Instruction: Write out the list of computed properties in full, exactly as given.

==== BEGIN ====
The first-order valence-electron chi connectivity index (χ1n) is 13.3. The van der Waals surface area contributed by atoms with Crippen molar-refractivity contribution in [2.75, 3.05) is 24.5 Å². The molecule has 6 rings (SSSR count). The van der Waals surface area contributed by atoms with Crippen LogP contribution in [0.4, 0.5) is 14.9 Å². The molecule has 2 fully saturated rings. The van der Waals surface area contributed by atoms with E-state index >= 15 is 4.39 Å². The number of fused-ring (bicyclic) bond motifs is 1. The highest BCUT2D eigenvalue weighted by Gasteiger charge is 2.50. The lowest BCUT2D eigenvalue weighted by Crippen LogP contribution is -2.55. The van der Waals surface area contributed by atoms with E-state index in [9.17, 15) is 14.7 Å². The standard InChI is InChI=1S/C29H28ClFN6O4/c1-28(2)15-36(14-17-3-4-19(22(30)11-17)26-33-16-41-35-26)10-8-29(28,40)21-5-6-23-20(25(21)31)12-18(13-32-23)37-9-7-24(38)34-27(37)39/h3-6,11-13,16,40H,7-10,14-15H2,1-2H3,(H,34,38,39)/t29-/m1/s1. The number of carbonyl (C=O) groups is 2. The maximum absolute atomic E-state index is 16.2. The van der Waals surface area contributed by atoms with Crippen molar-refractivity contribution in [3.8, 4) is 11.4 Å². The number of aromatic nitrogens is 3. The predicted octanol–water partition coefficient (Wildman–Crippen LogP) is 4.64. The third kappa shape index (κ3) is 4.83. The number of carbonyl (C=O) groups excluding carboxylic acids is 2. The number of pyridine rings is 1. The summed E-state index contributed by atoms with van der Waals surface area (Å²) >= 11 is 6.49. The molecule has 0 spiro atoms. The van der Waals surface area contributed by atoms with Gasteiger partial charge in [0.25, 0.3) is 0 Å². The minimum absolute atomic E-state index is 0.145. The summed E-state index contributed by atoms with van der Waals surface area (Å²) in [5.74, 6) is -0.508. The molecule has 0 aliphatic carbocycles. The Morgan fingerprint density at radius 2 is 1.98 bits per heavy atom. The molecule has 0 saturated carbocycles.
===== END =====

The first-order valence-electron chi connectivity index (χ1n) is 13.3. The van der Waals surface area contributed by atoms with Crippen molar-refractivity contribution in [2.75, 3.05) is 24.5 Å². The molecule has 6 rings (SSSR count). The van der Waals surface area contributed by atoms with Crippen LogP contribution in [0.4, 0.5) is 14.9 Å². The molecule has 2 fully saturated rings. The van der Waals surface area contributed by atoms with E-state index >= 15 is 4.39 Å². The number of fused-ring (bicyclic) bond motifs is 1. The highest BCUT2D eigenvalue weighted by Gasteiger charge is 2.50. The lowest BCUT2D eigenvalue weighted by Crippen LogP contribution is -2.55. The van der Waals surface area contributed by atoms with E-state index in [9.17, 15) is 14.7 Å². The standard InChI is InChI=1S/C29H28ClFN6O4/c1-28(2)15-36(14-17-3-4-19(22(30)11-17)26-33-16-41-35-26)10-8-29(28,40)21-5-6-23-20(25(21)31)12-18(13-32-23)37-9-7-24(38)34-27(37)39/h3-6,11-13,16,40H,7-10,14-15H2,1-2H3,(H,34,38,39)/t29-/m1/s1. The number of carbonyl (C=O) groups is 2. The maximum absolute atomic E-state index is 16.2. The van der Waals surface area contributed by atoms with Crippen molar-refractivity contribution in [3.8, 4) is 11.4 Å². The number of aromatic nitrogens is 3. The predicted octanol–water partition coefficient (Wildman–Crippen LogP) is 4.64. The third kappa shape index (κ3) is 4.83. The number of carbonyl (C=O) groups excluding carboxylic acids is 2. The number of pyridine rings is 1. The summed E-state index contributed by atoms with van der Waals surface area (Å²) >= 11 is 6.49. The molecule has 0 spiro atoms. The van der Waals surface area contributed by atoms with Gasteiger partial charge in [0.25, 0.3) is 0 Å². The minimum absolute atomic E-state index is 0.145. The summed E-state index contributed by atoms with van der Waals surface area (Å²) in [5.74, 6) is -0.508. The molecule has 0 aliphatic carbocycles. The Morgan fingerprint density at radius 2 is 1.98 bits per heavy atom. The molecule has 0 saturated carbocycles.